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This time of year, many people are making resolutions to become healthier. As we age, our nutrition needs change. According to Nutrition and Aging, a popular publication in our library collection, the physical changes that occur as a person ages are “influenced by life events, illnesses, genetic traits and socioeconomic factors.” And nutrition can play a role in all of these.
Some of the physiological changes to be aware of, notes the publication, include increases in body fat and decreases in lean muscle mass and bone density. Less obvious changes that might affect a person’s diet are sensory changes. Vision and hearing loss, for example, can make grocery shopping and eating out more difficult. Finally, as a person ages, they have different requirements for vitamins and minerals than people in other age groups. Nutrition and Aging provides quick facts on these changing nutrition needs as well as easy-to-follow suggestions on planning a healthy diet. Also included are tips on water intake; calorie reduction; osteoporosis and bone fractures; nutrition for post-menopausal women; ways to cope if you don’t like eating alone; and more.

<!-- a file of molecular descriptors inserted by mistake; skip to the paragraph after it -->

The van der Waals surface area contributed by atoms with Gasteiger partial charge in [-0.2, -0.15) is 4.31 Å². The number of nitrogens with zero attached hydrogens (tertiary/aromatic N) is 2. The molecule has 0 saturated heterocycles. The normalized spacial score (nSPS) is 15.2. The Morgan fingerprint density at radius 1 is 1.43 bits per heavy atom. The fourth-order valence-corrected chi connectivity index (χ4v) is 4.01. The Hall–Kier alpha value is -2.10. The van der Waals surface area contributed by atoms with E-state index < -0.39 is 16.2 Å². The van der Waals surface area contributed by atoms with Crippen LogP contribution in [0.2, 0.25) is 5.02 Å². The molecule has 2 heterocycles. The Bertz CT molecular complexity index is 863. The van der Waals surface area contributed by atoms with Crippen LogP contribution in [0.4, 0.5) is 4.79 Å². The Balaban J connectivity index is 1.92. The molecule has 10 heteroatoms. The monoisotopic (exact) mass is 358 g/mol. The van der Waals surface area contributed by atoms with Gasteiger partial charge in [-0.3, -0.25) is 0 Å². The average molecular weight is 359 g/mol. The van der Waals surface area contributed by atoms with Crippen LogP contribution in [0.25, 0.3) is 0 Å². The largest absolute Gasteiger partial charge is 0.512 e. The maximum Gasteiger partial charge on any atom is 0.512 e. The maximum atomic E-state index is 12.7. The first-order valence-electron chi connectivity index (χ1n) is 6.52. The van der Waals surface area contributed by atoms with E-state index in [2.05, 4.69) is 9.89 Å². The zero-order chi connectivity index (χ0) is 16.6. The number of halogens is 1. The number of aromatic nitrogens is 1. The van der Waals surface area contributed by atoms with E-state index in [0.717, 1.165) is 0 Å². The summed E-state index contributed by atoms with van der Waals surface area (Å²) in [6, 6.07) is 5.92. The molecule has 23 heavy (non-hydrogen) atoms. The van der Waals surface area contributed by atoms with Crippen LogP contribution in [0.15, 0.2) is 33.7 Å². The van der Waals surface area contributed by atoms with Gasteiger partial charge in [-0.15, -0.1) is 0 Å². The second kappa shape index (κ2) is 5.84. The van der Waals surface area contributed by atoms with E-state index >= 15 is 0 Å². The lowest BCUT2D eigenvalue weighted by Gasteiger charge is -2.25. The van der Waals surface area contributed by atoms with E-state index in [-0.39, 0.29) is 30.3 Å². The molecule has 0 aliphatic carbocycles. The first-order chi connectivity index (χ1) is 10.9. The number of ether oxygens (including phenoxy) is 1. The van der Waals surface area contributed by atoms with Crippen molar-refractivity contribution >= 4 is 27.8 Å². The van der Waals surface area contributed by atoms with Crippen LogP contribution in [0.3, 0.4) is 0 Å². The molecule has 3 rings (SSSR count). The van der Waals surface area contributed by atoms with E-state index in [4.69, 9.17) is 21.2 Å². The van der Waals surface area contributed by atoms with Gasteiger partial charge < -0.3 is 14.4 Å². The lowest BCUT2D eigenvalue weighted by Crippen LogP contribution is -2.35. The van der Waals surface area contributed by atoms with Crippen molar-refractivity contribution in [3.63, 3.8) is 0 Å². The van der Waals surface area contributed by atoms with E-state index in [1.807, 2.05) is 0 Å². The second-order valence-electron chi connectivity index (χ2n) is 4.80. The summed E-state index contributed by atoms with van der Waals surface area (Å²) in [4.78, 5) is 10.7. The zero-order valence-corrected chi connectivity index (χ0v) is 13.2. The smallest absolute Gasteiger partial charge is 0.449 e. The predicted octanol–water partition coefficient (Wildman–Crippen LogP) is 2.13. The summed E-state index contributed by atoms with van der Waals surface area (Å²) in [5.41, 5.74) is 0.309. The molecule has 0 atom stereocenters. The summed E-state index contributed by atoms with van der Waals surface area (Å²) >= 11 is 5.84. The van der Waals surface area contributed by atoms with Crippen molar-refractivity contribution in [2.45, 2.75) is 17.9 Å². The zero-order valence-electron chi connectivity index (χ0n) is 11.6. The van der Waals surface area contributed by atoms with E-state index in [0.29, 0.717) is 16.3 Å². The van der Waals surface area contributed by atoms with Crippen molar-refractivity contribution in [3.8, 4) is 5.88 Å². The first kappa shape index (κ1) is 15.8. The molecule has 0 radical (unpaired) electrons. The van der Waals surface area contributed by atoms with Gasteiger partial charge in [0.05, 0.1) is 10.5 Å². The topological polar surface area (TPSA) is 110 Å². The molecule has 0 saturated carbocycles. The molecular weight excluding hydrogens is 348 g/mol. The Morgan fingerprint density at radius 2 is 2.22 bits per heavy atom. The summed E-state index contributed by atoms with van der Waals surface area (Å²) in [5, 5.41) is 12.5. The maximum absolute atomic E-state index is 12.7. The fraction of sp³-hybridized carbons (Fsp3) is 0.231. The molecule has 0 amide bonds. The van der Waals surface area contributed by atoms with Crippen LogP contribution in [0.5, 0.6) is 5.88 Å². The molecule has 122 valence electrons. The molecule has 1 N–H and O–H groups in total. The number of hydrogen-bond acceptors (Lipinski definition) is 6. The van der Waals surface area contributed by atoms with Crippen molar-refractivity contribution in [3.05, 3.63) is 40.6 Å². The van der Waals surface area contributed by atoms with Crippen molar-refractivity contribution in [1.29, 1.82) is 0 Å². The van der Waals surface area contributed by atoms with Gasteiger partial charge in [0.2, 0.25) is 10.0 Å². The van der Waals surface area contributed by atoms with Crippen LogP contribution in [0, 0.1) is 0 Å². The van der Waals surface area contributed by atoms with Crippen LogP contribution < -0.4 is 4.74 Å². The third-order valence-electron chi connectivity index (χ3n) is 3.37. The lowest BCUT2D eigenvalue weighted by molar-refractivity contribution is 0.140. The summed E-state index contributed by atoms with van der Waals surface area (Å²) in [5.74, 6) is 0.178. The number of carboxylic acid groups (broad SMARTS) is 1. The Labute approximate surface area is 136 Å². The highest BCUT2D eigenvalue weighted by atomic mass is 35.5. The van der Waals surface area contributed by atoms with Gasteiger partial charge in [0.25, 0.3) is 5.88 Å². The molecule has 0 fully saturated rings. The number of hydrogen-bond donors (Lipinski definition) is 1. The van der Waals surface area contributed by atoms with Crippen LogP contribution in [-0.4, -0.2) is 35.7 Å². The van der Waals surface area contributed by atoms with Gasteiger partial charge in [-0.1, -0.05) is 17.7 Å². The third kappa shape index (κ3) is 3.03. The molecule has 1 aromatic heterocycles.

For additional nutrition fact sheets, search the library’s online catalog. For additional resources for seniors, see the library’s Quick Guide for Seniors and Caregivers.
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